Except that the traverse function may also run into class instances created by anyone. Sometimes, data points don’t necessarily map to all properties on a class instance. But we don’t know what we don’t know.


To overcome this problem, we need to “inform” the traverse function of other data structures and give it a set of instructions for each data point.


const registeredIterableClasses: IterableClassEntry[] = []

const registerIterableClass = (entry: IterableClassEntry): void => {
  registeredIterableClasses.push(entry)
}

const traverse = (target: unknown, callback: Function): void => {
  /**
   * 1. If target is a non-iterable type, exit early.
   * 2. If the target is iterable, access registeredIterableClasses
   *    and find the correct strategy to read the iterable's references.
   * 3. Invoke callback() on each data point traversed.
   **/
}

const callback = (data: unknown): void => {
  /** Do something here with data point **/
}

traverse({ ... }, callback)


Knowing how to access references to a data structure is a start. Remember, we want to make traverse() as versatile as possible. Perhaps the callback should be able to change values or remove values. What if we want to clone the data?


We now realize that to give the necessary instructions to traverse() for dealing with a data structure, we need to give it more.


interface IterableClassEntry {
  classRef: any // Reference to class itself as id
  instantiate: Function // use to create a new instance of the class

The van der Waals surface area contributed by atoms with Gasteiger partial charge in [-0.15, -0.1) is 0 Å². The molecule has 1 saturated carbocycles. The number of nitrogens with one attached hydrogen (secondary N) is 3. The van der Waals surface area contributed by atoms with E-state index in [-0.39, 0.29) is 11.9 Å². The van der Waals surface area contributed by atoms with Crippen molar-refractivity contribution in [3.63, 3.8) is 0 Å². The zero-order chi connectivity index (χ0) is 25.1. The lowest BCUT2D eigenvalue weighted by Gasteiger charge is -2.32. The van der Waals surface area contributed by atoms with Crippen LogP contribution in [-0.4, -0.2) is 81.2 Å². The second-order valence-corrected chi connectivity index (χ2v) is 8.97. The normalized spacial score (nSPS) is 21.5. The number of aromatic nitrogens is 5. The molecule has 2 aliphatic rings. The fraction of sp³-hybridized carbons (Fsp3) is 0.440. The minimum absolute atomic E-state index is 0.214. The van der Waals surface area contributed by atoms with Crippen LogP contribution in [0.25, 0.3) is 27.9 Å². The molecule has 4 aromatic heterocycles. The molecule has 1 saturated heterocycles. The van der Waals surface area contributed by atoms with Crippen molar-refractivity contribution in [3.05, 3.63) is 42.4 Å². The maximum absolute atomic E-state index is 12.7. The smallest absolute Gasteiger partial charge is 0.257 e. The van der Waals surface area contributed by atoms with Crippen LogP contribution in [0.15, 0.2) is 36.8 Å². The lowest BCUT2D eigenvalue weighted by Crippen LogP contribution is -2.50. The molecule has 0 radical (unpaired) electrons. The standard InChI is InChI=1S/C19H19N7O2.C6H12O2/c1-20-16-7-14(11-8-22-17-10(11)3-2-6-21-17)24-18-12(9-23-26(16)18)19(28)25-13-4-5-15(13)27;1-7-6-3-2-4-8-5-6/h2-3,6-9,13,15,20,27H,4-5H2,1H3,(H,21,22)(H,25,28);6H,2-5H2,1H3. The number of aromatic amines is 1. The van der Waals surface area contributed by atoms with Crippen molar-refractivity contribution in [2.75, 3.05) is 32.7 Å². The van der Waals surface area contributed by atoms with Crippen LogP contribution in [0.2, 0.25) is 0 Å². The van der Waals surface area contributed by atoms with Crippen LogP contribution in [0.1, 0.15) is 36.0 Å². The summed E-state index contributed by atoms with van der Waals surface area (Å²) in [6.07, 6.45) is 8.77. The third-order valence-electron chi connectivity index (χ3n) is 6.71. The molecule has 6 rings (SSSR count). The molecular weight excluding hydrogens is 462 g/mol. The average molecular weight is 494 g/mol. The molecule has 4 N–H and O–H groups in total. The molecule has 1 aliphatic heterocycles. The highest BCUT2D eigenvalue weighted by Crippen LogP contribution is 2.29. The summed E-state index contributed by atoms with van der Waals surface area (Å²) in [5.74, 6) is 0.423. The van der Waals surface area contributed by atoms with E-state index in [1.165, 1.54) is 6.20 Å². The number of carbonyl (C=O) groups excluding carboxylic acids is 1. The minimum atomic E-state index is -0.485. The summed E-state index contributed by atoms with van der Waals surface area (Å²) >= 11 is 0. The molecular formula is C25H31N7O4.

getKeys: Function // use to get a list of references to each data point
  read: Function // use to read a value
  write: Function // used to update a value
  remove: Function // used to remove a reference to a value
}



Support Nesting


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Now, we have addressed how to traverse data structures.


The next issue to tackle is that data structures may contain other data structures.


We can use recursion for that. We call the same traverse function on each data point being traversed so that it in turn does the same for any data points in them as well. And so on, until it encounters no more iterable data structures.


const registeredIterableClasses: IterableClassEntry[] = []

const registerIterableClass = (entry: IterableClassEntry): void => {
  registeredIterableClasses.push(entry)
}

const traverse = (target: unknown, callback: Function): void => {
  /**


1. Immediately invoke callback(target).
2. If the target is iterable, access registeredIterableClasses
   and find the correct strategy to read the iterable's references.
3. Invoke traverse() on each data point traversed.
**/
}


const callback = (data: unknown): void => {
  /** Do something here with data point **/
}

traverse({ ... }, callback)



Dealing with Circular References

Last but not least, there are data structures that at some point reference themselves. It is a plausible scenario, you may find this on a “circular” — looking type structure, like a graph.

If you were to encounter that and the algorithm does not know how to detect it, it will most likely cause an infinite loop or livelock and cause your program to run out of memory and freeze or terminate.


This topic could be another article on its own. I will write about it later.

Optimizations

A traverse function might be quite expensive. Sometimes you may only want to run this against a slice or “depth range” and or have an exit early strategy to avoid iterating unnecessarily on other data points once you have the outcome you need from the callback.

Final Result

I hope this quick guide has helped you understand the key details to implement your own traverse function.


If you can’t be bothered creating your own, you are in luck. I’ve already created this production-ready traverse() function for anyone to use.


Also published here.